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The facts of winter = Les faits d'hiver (2005)

par Paul Poissel

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1283169,207 (3.88)10
The Facts of Winter is a series of dreams, all dreamed by people in and around Paris during the winter of 1881. It is historical fiction once removed: an account of events that were imaginary even from the point of view of an invented past -- although Poissel claimed (in a letter to his friend Bartholomeo Facil, August, 1905) that "the characters in this book are all true -- all persons who really lived and slept that winter."… (plus d'informations)
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3 sur 3
A floating, slow, catalogue of dreams. But the author himself is a fabrication, and the story of his life is another part of the book.

A wandering, little collection of stories which make sense only in the way dreams make sense. Plays with the idea of the 'story' like Italo Calvino does. I mean that in the best way. ( )
  HadriantheBlind | Mar 30, 2013 |
Paul La Farge’s book THE FACTS OF WINTER is a haunting, funny, intriguing, little book. There are echoes of the unreliable editor of Nabokov’s Pale Fire or the authorial self-awareness of Calvino’s If On a Winter’s Night a Traveler and the strings of strange little stories like Calvino’s Invisible Cities. Yet, it is a lovely work in it’s own right and is in no way derivative of these earlier works.

The book features a series of short dreams (1-3 pages) of Parisians in 1881. On facing pages, the reader is treated to French and English versions of the dream narratives followed by an academic-styled afterward examining the life of the ersatz author Paul Poissel. The writing is lyrical and the reader has a haunting feeling of the interconnectedness of certain images and ideas among the dreams that in a way that is highly pleasing but difficult to explain. If one reads even a little French there are certain sly winks in the French. As discussed in the afterward, the title itself is a pun in French: Les faits d’hiver or L’effet divers. The illustrations are an added bonus and suit the work perfectly. They remind me of Lorca’s doodles.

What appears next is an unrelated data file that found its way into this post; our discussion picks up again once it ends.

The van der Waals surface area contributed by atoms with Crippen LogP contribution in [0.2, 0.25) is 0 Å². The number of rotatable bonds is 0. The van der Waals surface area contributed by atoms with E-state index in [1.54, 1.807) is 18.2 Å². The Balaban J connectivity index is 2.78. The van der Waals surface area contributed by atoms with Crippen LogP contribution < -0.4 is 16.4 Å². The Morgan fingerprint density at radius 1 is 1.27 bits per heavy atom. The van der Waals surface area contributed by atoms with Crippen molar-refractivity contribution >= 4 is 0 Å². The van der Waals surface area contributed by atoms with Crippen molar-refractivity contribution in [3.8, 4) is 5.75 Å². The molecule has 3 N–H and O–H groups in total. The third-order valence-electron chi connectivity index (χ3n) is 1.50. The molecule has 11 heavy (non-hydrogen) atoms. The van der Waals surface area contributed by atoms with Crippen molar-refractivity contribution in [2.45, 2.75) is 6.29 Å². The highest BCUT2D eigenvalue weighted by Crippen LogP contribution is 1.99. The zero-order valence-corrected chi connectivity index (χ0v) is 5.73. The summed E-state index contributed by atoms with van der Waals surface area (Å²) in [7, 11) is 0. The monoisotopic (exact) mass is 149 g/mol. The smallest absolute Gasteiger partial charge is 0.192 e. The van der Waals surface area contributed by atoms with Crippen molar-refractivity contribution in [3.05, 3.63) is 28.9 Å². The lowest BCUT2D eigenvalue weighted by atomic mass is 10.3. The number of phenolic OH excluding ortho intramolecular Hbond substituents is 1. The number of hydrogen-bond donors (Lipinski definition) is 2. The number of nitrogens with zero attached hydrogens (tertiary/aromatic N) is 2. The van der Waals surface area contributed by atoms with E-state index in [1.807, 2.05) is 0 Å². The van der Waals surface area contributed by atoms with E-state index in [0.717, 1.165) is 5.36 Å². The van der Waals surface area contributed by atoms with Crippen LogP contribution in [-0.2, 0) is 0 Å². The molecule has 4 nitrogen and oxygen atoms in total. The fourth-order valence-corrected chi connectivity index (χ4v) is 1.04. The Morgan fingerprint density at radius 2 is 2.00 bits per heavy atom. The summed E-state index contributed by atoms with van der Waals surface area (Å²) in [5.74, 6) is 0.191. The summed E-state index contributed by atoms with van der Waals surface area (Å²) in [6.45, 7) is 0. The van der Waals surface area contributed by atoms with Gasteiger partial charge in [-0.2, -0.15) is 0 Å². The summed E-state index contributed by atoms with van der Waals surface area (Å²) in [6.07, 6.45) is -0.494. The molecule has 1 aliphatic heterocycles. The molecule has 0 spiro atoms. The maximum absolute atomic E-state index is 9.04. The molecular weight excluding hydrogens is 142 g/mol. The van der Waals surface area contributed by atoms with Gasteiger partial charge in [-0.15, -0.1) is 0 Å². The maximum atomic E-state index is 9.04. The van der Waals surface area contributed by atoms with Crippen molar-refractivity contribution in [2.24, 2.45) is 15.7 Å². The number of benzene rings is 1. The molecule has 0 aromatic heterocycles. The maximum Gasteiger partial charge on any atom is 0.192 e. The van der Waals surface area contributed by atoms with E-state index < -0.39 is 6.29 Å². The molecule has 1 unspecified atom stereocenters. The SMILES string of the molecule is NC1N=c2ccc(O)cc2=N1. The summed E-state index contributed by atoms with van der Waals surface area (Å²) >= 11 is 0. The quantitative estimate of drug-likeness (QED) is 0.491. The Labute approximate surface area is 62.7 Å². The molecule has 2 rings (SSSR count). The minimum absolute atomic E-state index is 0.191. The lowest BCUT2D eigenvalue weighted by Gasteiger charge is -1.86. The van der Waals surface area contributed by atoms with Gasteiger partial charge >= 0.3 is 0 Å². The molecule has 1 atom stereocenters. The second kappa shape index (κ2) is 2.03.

Much like trying to describe a dream to a friend it is difficult to describe the way the book connects and intertwines as you read it which is perhaps why I’ve resorted to so many comparisons. It is not a book for those who demand straightforward narrative, but for those who enjoy good, poetic writing and are willing to let the work wash over them it is a lovely read. It is the best thing I’ve read in months. ( )
1 voter Marensr | Jun 29, 2009 |
ST text: "An odd and arresting little book that will haunt your waking and dreaming hours. The whimsical and absurd fantasies contained within may be invented dreams. Or they may be actual crimes, turned topsy-turvy. In any case, they are strange & wondrous delights."
  circadia | May 7, 2006 |
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The Facts of Winter is a series of dreams, all dreamed by people in and around Paris during the winter of 1881. It is historical fiction once removed: an account of events that were imaginary even from the point of view of an invented past -- although Poissel claimed (in a letter to his friend Bartholomeo Facil, August, 1905) that "the characters in this book are all true -- all persons who really lived and slept that winter."

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